Fascinated by forbidden rituals and ceremonies, world explorer Arthur Davis takes a crew with hidden cameras to Africa and South America to secretly record the beauty and horror of the "law...
See full summary »
The Daughter of Darkness is an atmospheric, sub-hallucinogenic venture into the world of the unknown. The enigma facing the young woman is the identity of her father. Unfortunately for her ... See full summary »
Following his car crash, Wanda and Greta kidnap the semi-conscious Sylvester into their place. He is then tied up to a bed, hypnotized, whipped and raped by Wanda's women. Can an escaped mental patient break in and even the odds?
An interstellar expedition is sent to study a strange planet. Despite the fact that creatures from various Earth time periods inhabit the world, the natives possess metal swords, even though they should have no knowledge of such weaponry.
This documentary explores assorted "forbidden" topics from all over the world. Among the subjects depicted herein are a racy TV commercial for a female martial arts school, rowdy teenagers ... See full summary »
Mario, a young philanderer, receives 13 antique chairs in a bad state by inheritance and decides to sell off them to get some money. Afterwards he gets to know that one of them contains ... See full summary »
Fascinated by forbidden rituals and ceremonies, world explorer Arthur Davis takes a crew with hidden cameras to Africa and South America to secretly record the beauty and horror of the "law of the jungle". BRUTES AND SAVAGES is the filmed document of his death-defying adventures. Shocking, brutal and repulsive, this film mixes bizarre authentic footage with incredibly exploitive (and often hilarious) "re-enactments" of his findings. Animal sacrifices, bizarre tribal ceremonies, mating rituals and even brain surgery. Written by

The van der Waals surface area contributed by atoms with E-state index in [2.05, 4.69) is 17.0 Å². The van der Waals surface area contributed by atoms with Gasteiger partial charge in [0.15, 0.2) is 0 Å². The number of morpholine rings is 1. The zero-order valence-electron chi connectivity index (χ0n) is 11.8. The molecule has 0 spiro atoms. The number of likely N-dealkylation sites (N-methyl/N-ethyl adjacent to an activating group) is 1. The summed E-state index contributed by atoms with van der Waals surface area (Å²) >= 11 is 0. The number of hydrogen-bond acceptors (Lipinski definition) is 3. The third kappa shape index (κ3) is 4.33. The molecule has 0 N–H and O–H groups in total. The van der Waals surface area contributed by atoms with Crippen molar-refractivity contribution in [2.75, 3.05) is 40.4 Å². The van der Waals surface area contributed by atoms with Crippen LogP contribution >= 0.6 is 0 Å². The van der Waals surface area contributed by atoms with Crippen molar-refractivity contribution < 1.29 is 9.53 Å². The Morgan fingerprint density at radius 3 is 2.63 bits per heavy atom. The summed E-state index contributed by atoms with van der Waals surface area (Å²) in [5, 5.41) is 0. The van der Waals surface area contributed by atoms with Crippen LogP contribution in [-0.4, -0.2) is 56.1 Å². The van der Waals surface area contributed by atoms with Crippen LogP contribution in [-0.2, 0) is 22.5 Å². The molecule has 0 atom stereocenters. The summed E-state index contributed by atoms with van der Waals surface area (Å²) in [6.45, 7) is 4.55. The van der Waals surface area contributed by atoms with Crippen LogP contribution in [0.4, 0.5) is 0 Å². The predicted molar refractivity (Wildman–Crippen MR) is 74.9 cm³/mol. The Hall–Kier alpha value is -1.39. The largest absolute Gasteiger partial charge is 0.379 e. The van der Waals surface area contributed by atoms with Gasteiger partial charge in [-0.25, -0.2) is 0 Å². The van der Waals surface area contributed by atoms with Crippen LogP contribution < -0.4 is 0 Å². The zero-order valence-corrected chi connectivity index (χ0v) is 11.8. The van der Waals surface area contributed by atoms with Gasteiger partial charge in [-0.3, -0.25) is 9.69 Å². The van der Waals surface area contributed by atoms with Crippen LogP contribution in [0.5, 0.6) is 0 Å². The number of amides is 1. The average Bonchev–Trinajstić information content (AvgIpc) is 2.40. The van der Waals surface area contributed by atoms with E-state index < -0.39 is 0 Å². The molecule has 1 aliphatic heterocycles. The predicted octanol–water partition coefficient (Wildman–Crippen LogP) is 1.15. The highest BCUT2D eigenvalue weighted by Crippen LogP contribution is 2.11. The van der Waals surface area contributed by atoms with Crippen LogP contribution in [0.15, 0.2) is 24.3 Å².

Come for the llama porn, stay for the croc attack.
Probably the lamest "mondo" travelogue ever made, "Brutes and Savages" is a laughable and cynical attempt at a documentary. "Explorer" Davis (dressed in an amazing salmon-colored safari outfit) heads to "Africa" (or its nearest North American equivalent) to film a Sudanese tribe. Where this tribe obtains it's endless supply of grease-based face paint isn't explained. The visit culminates in the simply jaw-dropping "croc attack" on a tribesman undergoing a manhood initiation. Replete with obvious and laughable continuity errors and rubber animals/body parts, you won't believe your eyes when you see it. The South American parts are rather dull, save the animal butchery (I had a hard time with the turtle slaughter). Smiling and laughing slum dwellers are called sullen and withdrawn who are wearing colorful clothes to show off for the cameras. I nodded off a couple of times, but the photography is nice, and the whole thing ends with llamas mating and simulated bestiality. "Killing For Culture" summed this one up nicely: pitiful.
11 of 11 people found this review helpful.
Was this review helpful to you?